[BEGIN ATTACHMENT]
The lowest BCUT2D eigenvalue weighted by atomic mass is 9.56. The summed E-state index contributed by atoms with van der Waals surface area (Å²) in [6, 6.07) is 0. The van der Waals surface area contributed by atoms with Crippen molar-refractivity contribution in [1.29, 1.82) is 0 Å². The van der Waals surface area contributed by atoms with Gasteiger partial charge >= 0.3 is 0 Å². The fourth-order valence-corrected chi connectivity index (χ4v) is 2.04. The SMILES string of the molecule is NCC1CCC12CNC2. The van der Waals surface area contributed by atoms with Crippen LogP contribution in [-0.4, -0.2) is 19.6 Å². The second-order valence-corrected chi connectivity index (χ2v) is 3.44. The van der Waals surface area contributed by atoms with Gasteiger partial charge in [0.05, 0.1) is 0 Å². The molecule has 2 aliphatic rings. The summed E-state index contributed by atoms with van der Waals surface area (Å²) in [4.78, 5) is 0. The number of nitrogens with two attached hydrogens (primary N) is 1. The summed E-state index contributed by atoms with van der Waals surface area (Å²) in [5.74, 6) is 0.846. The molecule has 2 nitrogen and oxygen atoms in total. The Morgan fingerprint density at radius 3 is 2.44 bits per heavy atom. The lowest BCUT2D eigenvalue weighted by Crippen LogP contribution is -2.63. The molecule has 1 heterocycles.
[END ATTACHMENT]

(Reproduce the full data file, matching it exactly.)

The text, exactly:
The lowest BCUT2D eigenvalue weighted by atomic mass is 9.56. The summed E-state index contributed by atoms with van der Waals surface area (Å²) in [6, 6.07) is 0. The van der Waals surface area contributed by atoms with Crippen molar-refractivity contribution in [1.29, 1.82) is 0 Å². The van der Waals surface area contributed by atoms with Gasteiger partial charge >= 0.3 is 0 Å². The fourth-order valence-corrected chi connectivity index (χ4v) is 2.04. The SMILES string of the molecule is NCC1CCC12CNC2. The van der Waals surface area contributed by atoms with Crippen LogP contribution in [-0.4, -0.2) is 19.6 Å². The second-order valence-corrected chi connectivity index (χ2v) is 3.44. The van der Waals surface area contributed by atoms with Gasteiger partial charge in [0.05, 0.1) is 0 Å². The molecule has 2 aliphatic rings. The summed E-state index contributed by atoms with van der Waals surface area (Å²) in [4.78, 5) is 0. The number of nitrogens with two attached hydrogens (primary N) is 1. The summed E-state index contributed by atoms with van der Waals surface area (Å²) in [5.74, 6) is 0.846. The molecule has 2 nitrogen and oxygen atoms in total. The Morgan fingerprint density at radius 3 is 2.44 bits per heavy atom. The lowest BCUT2D eigenvalue weighted by Crippen LogP contribution is -2.63. The molecule has 1 heterocycles.